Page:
Tuesday, September 26, 2006

Can you tell the difference?

by T. Michael Testi (Blogcritics.org , PhotographyToday, ATAEE)

In the world of digital photography there is a lot of room for cheating. There was also a lot of room in the world of film photography as well; just look at all the fake flying saucers, sea monsters etc, But in the world of digital there is just so much more opportunity for the average person to fake the images that they are trying to project.

Is this wrong? That depends on the intent of the person and the goal that is set for the deception. For the person that is trying to portray a real world event and trying to sell their image as a real world event, manipulation is dishonest, wrong and possibly immoral.

For the artist who is trying to portray a vision of the world as they see or would like to see it, it would be acceptable. My personal view is that they should have a disclaimer stating that the image has been manipulated would be the best method. This way no one feels offended when they view your image.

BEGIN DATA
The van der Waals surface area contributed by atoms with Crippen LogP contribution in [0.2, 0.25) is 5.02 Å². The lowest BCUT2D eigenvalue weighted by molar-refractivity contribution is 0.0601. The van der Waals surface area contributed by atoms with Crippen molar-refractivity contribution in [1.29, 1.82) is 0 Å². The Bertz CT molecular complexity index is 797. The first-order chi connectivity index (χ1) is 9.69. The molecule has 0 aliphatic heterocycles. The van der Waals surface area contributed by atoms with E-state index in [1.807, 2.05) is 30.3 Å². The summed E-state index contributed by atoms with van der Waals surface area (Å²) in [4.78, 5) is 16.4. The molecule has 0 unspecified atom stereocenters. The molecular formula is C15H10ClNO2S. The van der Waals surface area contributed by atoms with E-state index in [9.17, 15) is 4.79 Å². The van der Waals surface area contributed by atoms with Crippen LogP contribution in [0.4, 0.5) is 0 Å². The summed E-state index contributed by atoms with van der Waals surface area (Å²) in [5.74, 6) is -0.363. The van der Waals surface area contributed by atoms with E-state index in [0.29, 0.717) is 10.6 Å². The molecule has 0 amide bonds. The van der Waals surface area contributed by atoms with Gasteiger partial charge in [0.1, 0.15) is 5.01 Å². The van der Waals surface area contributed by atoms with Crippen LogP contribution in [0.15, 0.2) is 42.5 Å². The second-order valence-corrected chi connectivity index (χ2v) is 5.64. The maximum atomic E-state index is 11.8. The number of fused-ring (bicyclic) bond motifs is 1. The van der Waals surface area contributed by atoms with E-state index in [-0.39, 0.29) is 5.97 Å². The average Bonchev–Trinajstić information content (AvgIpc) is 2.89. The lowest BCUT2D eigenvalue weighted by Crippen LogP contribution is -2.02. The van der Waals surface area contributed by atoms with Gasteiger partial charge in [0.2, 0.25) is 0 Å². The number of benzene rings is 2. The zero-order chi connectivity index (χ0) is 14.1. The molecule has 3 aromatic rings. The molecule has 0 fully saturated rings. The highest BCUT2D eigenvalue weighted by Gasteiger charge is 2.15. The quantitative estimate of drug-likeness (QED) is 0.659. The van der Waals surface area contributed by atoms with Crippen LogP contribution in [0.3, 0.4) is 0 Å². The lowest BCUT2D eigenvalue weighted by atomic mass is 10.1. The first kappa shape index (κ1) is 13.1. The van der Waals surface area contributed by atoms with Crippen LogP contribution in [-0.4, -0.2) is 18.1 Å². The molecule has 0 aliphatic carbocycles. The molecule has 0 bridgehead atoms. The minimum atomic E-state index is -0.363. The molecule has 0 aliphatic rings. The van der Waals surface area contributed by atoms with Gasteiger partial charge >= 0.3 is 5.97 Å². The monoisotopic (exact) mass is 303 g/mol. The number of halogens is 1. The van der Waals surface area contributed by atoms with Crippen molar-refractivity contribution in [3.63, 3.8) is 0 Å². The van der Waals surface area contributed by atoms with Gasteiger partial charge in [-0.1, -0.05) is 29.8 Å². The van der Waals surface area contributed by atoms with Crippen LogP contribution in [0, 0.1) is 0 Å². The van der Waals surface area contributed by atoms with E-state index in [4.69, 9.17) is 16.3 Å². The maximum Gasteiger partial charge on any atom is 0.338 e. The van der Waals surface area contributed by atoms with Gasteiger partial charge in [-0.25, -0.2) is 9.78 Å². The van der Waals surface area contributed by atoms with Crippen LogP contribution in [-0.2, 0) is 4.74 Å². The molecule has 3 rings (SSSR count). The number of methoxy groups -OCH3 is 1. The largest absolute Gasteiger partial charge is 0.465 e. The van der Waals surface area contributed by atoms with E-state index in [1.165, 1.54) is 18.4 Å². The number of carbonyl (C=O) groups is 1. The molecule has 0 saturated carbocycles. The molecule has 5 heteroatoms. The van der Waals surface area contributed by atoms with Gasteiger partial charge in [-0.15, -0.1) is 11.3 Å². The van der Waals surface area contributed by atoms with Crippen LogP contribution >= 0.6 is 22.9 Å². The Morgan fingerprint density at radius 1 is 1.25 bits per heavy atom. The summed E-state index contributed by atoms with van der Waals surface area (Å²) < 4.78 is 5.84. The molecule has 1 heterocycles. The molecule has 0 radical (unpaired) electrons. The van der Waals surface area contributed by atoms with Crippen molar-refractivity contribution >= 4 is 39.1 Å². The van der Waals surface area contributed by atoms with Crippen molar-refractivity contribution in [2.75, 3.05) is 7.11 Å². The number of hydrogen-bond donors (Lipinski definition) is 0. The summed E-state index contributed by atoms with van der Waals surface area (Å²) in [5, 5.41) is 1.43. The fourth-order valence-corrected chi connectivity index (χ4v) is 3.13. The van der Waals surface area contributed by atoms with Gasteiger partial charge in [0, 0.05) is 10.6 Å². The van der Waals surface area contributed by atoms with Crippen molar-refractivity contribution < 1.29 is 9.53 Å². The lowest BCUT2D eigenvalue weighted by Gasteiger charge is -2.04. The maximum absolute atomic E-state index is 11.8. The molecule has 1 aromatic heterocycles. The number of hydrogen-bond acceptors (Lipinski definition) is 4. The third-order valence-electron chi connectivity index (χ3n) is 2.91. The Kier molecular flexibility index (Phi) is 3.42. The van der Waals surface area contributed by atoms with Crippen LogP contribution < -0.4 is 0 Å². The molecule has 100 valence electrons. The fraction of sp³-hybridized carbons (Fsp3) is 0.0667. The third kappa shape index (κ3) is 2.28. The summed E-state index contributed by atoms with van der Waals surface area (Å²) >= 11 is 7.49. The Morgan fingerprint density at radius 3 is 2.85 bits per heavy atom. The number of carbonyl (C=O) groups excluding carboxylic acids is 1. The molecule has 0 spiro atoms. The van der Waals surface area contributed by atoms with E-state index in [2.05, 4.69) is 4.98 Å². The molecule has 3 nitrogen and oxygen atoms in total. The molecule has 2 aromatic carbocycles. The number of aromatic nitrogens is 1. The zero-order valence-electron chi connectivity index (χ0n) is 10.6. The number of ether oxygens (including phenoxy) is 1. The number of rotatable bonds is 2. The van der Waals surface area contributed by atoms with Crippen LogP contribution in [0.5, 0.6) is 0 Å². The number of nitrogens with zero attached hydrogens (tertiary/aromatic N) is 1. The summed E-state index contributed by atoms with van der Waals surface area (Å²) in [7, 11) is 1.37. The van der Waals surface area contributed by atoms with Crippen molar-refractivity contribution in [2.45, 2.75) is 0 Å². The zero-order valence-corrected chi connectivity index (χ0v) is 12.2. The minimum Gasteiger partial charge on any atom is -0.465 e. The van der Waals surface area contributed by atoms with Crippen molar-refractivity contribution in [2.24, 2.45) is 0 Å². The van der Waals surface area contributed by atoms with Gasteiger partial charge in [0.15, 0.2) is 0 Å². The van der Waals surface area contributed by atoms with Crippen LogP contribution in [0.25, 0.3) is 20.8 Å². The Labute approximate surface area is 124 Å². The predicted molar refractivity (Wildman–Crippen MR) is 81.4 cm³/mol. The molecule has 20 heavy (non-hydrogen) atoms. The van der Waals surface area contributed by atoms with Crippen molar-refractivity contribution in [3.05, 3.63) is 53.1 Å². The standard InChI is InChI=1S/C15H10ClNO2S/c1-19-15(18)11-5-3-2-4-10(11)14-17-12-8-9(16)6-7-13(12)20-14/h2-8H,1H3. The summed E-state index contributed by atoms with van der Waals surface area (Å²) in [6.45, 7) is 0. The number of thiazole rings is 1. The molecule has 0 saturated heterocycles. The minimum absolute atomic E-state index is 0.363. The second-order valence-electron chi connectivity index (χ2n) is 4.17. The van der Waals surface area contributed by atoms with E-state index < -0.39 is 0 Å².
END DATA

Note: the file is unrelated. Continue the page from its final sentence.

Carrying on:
I think that it is all right if the photographer is just trying to clean-up and sharpen a photograph with no real attempt of deception. When you try to remove items just so that you don't have to get that better shot or you don't want to come back when the lighting is better or the weather is different, then I think you need to be upfront and honest with your viewers.

Some people feel that they can pick out hoaxes and images manipulated in PhotoShop. Do you think you can?

Try your luck at the “Museum of Hoaxes” Hoax photo test or stop by PhotographyToday.Net and check out the Photography Hot Links section to try your luck.

Check out all of the articles,news and reviews posted daily at http://www.photographytoday.net/

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